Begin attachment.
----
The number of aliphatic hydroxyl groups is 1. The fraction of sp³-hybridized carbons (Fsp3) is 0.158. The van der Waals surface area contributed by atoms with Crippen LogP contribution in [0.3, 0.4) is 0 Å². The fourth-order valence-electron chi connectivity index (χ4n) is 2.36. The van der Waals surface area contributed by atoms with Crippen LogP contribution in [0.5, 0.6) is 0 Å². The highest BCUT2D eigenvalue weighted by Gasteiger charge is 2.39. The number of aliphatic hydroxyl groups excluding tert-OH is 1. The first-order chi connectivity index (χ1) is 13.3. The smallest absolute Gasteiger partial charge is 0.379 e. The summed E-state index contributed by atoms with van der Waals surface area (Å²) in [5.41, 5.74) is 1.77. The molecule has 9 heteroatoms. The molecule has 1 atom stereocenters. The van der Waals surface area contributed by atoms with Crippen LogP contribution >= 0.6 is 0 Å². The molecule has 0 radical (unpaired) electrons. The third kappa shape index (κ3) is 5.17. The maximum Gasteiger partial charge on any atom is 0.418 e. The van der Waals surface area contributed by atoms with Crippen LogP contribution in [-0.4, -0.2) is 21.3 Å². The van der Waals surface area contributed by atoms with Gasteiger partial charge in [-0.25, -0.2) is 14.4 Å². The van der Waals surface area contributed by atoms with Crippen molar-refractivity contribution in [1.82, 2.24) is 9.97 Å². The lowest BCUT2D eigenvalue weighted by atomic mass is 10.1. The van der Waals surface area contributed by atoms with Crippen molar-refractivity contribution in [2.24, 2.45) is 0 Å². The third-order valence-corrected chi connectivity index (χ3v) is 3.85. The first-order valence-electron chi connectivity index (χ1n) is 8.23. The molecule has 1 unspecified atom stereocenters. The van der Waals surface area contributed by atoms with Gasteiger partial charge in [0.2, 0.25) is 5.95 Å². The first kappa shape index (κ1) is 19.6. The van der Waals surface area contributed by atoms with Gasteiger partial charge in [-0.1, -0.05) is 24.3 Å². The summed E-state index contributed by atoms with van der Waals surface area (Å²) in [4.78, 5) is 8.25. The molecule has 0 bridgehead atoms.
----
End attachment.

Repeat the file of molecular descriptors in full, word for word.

The number of aliphatic hydroxyl groups is 1. The fraction of sp³-hybridized carbons (Fsp3) is 0.158. The van der Waals surface area contributed by atoms with Crippen LogP contribution in [0.3, 0.4) is 0 Å². The fourth-order valence-electron chi connectivity index (χ4n) is 2.36. The van der Waals surface area contributed by atoms with Crippen LogP contribution in [0.5, 0.6) is 0 Å². The highest BCUT2D eigenvalue weighted by Gasteiger charge is 2.39. The number of aliphatic hydroxyl groups excluding tert-OH is 1. The first-order chi connectivity index (χ1) is 13.3. The smallest absolute Gasteiger partial charge is 0.379 e. The summed E-state index contributed by atoms with van der Waals surface area (Å²) in [5.41, 5.74) is 1.77. The molecule has 9 heteroatoms. The molecule has 1 atom stereocenters. The van der Waals surface area contributed by atoms with Crippen LogP contribution >= 0.6 is 0 Å². The molecule has 0 radical (unpaired) electrons. The third kappa shape index (κ3) is 5.17. The maximum Gasteiger partial charge on any atom is 0.418 e. The van der Waals surface area contributed by atoms with Crippen LogP contribution in [-0.4, -0.2) is 21.3 Å². The van der Waals surface area contributed by atoms with Gasteiger partial charge in [-0.25, -0.2) is 14.4 Å². The van der Waals surface area contributed by atoms with Crippen molar-refractivity contribution in [1.82, 2.24) is 9.97 Å². The lowest BCUT2D eigenvalue weighted by atomic mass is 10.1. The van der Waals surface area contributed by atoms with Crippen molar-refractivity contribution in [2.24, 2.45) is 0 Å². The third-order valence-corrected chi connectivity index (χ3v) is 3.85. The first-order valence-electron chi connectivity index (χ1n) is 8.23. The molecule has 1 unspecified atom stereocenters. The van der Waals surface area contributed by atoms with Gasteiger partial charge in [0.2, 0.25) is 5.95 Å². The first kappa shape index (κ1) is 19.6. The van der Waals surface area contributed by atoms with Gasteiger partial charge in [-0.1, -0.05) is 24.3 Å². The summed E-state index contributed by atoms with van der Waals surface area (Å²) in [4.78, 5) is 8.25. The molecule has 0 bridgehead atoms.